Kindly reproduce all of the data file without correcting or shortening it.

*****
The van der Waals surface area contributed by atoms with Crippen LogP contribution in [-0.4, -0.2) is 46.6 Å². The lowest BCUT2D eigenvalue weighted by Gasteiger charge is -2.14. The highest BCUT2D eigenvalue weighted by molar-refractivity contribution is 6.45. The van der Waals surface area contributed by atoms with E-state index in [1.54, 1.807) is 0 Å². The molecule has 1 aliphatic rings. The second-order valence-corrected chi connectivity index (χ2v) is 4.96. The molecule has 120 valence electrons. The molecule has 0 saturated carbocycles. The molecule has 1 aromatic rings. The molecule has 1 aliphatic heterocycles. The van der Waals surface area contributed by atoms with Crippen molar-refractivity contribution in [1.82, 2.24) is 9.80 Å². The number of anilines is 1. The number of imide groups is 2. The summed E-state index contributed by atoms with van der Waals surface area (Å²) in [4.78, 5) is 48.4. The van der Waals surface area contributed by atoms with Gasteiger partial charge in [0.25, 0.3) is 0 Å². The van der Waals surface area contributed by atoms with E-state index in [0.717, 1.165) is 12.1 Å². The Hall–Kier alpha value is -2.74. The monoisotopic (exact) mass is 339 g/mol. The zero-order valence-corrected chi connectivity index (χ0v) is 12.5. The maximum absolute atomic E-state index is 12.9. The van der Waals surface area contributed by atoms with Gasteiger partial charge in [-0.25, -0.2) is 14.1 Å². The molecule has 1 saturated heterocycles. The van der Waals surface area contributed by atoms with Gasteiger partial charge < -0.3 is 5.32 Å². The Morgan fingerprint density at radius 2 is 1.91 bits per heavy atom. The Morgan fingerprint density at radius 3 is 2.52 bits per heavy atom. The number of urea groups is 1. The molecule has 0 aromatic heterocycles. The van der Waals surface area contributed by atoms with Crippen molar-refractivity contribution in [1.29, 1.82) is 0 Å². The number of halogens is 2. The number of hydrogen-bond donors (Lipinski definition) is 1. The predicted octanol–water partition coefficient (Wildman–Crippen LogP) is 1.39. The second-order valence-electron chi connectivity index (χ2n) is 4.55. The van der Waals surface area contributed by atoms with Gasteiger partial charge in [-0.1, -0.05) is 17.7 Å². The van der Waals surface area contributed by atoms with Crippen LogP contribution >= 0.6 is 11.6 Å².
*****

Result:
The van der Waals surface area contributed by atoms with Crippen LogP contribution in [-0.4, -0.2) is 46.6 Å². The lowest BCUT2D eigenvalue weighted by Gasteiger charge is -2.14. The highest BCUT2D eigenvalue weighted by molar-refractivity contribution is 6.45. The van der Waals surface area contributed by atoms with E-state index in [1.54, 1.807) is 0 Å². The molecule has 1 aliphatic rings. The second-order valence-corrected chi connectivity index (χ2v) is 4.96. The molecule has 120 valence electrons. The molecule has 0 saturated carbocycles. The molecule has 1 aromatic rings. The molecule has 1 aliphatic heterocycles. The van der Waals surface area contributed by atoms with Crippen molar-refractivity contribution in [1.82, 2.24) is 9.80 Å². The number of anilines is 1. The number of imide groups is 2. The summed E-state index contributed by atoms with van der Waals surface area (Å²) in [4.78, 5) is 48.4. The van der Waals surface area contributed by atoms with Gasteiger partial charge in [0.25, 0.3) is 0 Å². The van der Waals surface area contributed by atoms with E-state index in [0.717, 1.165) is 12.1 Å². The Hall–Kier alpha value is -2.74. The monoisotopic (exact) mass is 339 g/mol. The zero-order valence-corrected chi connectivity index (χ0v) is 12.5. The maximum absolute atomic E-state index is 12.9. The van der Waals surface area contributed by atoms with Gasteiger partial charge in [-0.25, -0.2) is 14.1 Å². The molecule has 1 saturated heterocycles. The van der Waals surface area contributed by atoms with Gasteiger partial charge < -0.3 is 5.32 Å². The Morgan fingerprint density at radius 2 is 1.91 bits per heavy atom. The Morgan fingerprint density at radius 3 is 2.52 bits per heavy atom. The number of urea groups is 1. The molecule has 0 aromatic heterocycles. The van der Waals surface area contributed by atoms with Crippen molar-refractivity contribution in [1.29, 1.82) is 0 Å². The number of halogens is 2. The number of hydrogen-bond donors (Lipinski definition) is 1. The predicted octanol–water partition coefficient (Wildman–Crippen LogP) is 1.39. The second-order valence-electron chi connectivity index (χ2n) is 4.55. The van der Waals surface area contributed by atoms with Gasteiger partial charge in [-0.1, -0.05) is 17.7 Å². The van der Waals surface area contributed by atoms with Crippen LogP contribution >= 0.6 is 11.6 Å².